With all the busyness, challenges and distractions over the last half year, I have not been writing in my blog as often as I planned to. Even so, I was able to accomplish two major feats during this time period. I managed to fund raise for two causes which are very dear to my heart. By selling my crocheted and knitted products, I was able to raise money to support a village in Laos for a year, and also a donation for Ebola orphans in Africa. I had never done any fund raising before, and this certainly made me feel accomplished. I am most happy to know that I don’t need to run, bike or swim and yet I can contribute to some greater cause in the comfort of my home.
Knitting and crocheting are more than hobbies and ways to help others. A quick search on Google will tell you that these crafts are therapeutic. Crafters have claimed that they can cure everything from gout to weight problems. Most importantly, they improve one’s mental health as the brain follows a pattern and exercises to focus on one thing. Because of the affects on the mind due to relaxation and meditative qualities, these crafts are increasingly used in hospitals, schools, barracks and even prisons. They are now affectionately called they New Yoga.
I can attest to the benefits of these crafts for they have helped me navigated through some dark times and redeemed some things which were lost. It is also my way of expressing love to friends and families. I have at times feel there are some spiritual aspects to them and for the longest time I could not put my finger on it until I read an article from Christianity Today.
I have tried to “teach” some of my friends these crafts and often people find the repetition too “boring” and too “mundane” . They need more stimulants in their lives and something fast-paced which they don’t see in these crafts. However, I love how the author of this article sees repetition in comparison of Ecclesiastes 1 to Psalm 19. “The repetition of movements of days and seasons are not boring and tiresome, they are reminders of God’s faithfulness to His word.” And for sure I found the repeats of rows and stitches reassuring and soothing to the soul as they provide and remind me that one can find some kind of stability in the middle of chaos. There have been many times when the day’s event would cause frustrations and even anger, and when I finally settled in my chair with my yarn, needles or hooks I could find some solace in my soul. It helped me to reconnect to God in my brokenness as my soul strive to reach for some kind of wholeness.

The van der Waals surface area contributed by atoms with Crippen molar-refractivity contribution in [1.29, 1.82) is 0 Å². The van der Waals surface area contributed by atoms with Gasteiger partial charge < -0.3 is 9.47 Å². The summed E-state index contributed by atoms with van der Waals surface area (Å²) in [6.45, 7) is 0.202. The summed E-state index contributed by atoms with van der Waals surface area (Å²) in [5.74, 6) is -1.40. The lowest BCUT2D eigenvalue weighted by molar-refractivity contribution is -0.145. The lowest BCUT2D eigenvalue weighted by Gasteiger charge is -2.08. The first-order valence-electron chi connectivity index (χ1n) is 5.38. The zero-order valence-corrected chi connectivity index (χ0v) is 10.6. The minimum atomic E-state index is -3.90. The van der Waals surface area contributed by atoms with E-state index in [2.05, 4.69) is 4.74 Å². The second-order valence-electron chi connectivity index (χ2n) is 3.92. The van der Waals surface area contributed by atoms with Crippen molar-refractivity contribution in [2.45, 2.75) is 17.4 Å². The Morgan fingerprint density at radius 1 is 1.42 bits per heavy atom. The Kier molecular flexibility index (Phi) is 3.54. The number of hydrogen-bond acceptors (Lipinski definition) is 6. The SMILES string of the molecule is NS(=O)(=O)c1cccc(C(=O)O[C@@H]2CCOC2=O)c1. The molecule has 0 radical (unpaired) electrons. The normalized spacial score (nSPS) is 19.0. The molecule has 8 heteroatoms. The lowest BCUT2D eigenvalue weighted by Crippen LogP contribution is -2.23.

I do believe this communion with God came through prayers. As my hands and mind engaged in knitting and crocheting , I slowly regain calmness and in my silent “oasis” I have room for the Spirit of God to reach, to correct and to guide. As the author puts it ” ….I find my spirit soothed, my anxious thoughts subsided, my mind free to think and even to pray.”
These crafts are not often “relaxing” for there have been times I had to rip my project apart due to some mistake and would take hours to go back to where I had left off. Correcting a mistake and starting over again is not something I welcome, but over times I understand the merit of being patient, and the fact that mistakes are opportunities for me to learn.
I am glad that I stumbled upon this article and realized that knitting and crocheting are not just for “little old ladies” and as she puts it so eloquently : we can “knit our way to a prayerful life and find comfort in blessed repetition”.